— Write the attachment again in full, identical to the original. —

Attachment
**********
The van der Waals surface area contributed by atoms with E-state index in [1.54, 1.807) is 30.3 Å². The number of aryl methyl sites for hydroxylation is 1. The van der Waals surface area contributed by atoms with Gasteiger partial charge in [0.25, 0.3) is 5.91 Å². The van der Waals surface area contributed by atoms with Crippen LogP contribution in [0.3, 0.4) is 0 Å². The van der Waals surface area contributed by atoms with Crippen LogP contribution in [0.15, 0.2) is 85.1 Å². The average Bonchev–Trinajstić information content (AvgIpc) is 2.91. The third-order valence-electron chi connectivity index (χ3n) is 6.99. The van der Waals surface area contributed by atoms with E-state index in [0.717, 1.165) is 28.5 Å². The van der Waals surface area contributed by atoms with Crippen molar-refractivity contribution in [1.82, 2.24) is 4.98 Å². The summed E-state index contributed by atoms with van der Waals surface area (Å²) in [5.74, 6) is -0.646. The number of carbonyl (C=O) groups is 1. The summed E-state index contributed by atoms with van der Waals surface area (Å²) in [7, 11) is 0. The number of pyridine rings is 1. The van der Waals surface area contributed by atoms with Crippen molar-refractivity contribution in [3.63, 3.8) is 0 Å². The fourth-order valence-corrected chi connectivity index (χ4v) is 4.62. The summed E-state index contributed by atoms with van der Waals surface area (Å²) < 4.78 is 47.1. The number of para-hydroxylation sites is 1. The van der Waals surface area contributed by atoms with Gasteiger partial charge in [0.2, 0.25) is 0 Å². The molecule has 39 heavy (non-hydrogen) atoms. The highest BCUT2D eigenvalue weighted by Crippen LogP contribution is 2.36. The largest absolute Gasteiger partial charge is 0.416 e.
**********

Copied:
The van der Waals surface area contributed by atoms with E-state index in [1.54, 1.807) is 30.3 Å². The number of aryl methyl sites for hydroxylation is 1. The van der Waals surface area contributed by atoms with Gasteiger partial charge in [0.25, 0.3) is 5.91 Å². The van der Waals surface area contributed by atoms with Crippen LogP contribution in [0.3, 0.4) is 0 Å². The van der Waals surface area contributed by atoms with Crippen LogP contribution in [0.15, 0.2) is 85.1 Å². The average Bonchev–Trinajstić information content (AvgIpc) is 2.91. The third-order valence-electron chi connectivity index (χ3n) is 6.99. The van der Waals surface area contributed by atoms with E-state index in [0.717, 1.165) is 28.5 Å². The van der Waals surface area contributed by atoms with Crippen molar-refractivity contribution in [1.82, 2.24) is 4.98 Å². The summed E-state index contributed by atoms with van der Waals surface area (Å²) in [5.74, 6) is -0.646. The number of carbonyl (C=O) groups is 1. The summed E-state index contributed by atoms with van der Waals surface area (Å²) in [7, 11) is 0. The number of pyridine rings is 1. The van der Waals surface area contributed by atoms with Crippen molar-refractivity contribution in [3.63, 3.8) is 0 Å². The fourth-order valence-corrected chi connectivity index (χ4v) is 4.62. The summed E-state index contributed by atoms with van der Waals surface area (Å²) < 4.78 is 47.1. The number of para-hydroxylation sites is 1. The van der Waals surface area contributed by atoms with Gasteiger partial charge in [0.2, 0.25) is 0 Å². The molecule has 39 heavy (non-hydrogen) atoms. The highest BCUT2D eigenvalue weighted by Crippen LogP contribution is 2.36. The largest absolute Gasteiger partial charge is 0.416 e.